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With there not being a good view from the road I walked up the small bank to the rear, took a photo and much to my surprise found myself at the place I had hoped to find. Sadly, the Covid situation has taken a big toll on the budding tourist industry this area had hoped to grow and prosper from, and things are showing signs of neglect, but I still had the feeling they mean to get this running again. There were several building all closed off and no-one around to question or pester for a look. There again there was nobody to stop you going anywhere you could, no fee to pay and no hassle to buy a trinket. I wont try to impress with my knowledge, I know no more than anyone reading this so I'll post the pictures and you can guess what they are. The only thing to say was that the mud/straw 'bricks' had held up amazingly well considering all the monsoon rain they have seen in the last 60 years.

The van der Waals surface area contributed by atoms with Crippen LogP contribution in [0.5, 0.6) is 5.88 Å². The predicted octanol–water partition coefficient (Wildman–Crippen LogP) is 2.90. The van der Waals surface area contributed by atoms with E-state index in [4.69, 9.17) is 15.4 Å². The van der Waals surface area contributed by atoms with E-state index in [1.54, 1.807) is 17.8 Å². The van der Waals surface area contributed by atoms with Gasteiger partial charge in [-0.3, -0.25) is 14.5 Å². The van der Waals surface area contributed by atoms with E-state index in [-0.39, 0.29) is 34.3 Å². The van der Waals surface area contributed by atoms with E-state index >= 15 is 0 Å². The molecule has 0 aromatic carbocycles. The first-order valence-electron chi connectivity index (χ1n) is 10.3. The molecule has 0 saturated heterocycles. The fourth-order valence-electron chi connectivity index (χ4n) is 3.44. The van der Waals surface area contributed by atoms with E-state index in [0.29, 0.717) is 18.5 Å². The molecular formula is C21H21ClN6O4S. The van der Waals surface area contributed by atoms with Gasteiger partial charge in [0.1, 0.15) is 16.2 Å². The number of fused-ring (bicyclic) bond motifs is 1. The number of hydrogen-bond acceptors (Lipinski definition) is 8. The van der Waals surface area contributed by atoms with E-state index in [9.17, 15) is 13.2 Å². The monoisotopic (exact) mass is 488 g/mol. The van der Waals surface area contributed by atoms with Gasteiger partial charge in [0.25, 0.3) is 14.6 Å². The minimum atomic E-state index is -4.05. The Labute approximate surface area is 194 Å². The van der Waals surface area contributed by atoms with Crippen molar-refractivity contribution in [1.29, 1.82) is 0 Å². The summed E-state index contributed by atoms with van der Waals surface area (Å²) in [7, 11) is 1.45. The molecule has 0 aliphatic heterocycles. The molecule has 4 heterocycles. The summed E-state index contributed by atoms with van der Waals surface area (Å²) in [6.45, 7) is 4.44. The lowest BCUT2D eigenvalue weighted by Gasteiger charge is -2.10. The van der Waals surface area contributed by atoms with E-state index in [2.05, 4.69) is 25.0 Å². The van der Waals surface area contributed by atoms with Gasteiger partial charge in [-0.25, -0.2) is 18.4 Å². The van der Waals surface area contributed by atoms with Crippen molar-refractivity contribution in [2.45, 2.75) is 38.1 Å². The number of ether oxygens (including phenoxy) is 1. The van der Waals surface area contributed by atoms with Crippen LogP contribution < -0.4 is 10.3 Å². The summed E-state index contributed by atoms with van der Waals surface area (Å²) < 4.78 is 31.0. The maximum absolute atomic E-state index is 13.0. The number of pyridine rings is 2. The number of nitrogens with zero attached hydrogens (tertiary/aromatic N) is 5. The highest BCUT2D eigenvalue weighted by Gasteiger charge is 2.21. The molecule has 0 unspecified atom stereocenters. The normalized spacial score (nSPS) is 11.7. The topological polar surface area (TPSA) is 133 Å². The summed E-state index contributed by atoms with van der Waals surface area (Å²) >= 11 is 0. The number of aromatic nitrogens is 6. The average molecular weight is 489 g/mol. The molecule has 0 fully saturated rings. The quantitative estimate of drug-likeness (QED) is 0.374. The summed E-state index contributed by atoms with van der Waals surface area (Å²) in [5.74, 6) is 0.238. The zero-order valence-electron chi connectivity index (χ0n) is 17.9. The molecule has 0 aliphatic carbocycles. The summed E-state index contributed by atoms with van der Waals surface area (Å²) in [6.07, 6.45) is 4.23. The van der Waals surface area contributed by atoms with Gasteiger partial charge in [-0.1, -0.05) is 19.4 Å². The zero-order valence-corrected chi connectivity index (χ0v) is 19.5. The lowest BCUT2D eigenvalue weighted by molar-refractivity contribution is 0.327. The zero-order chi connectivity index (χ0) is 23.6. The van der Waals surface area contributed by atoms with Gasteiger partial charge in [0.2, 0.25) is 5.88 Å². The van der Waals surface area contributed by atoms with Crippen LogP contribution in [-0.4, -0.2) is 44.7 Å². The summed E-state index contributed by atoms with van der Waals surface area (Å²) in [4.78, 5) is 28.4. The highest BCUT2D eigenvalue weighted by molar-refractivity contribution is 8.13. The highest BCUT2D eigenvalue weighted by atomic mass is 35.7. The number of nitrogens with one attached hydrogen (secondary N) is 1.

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The original internet page suggests there was a meeting room, headquarters, radio room, pack horse stables, weapons and explosives store, uniform production, a school, a prison and a rice store. All this in a mountainous environment with no roads and no outside electricity source., they must have been busy, wonder they had time to fight any battles! Amazingly I saw no sign of what was once famous here, the Tham Ngop Inn so either I was having a blind moment (not unlikely) or its been removed.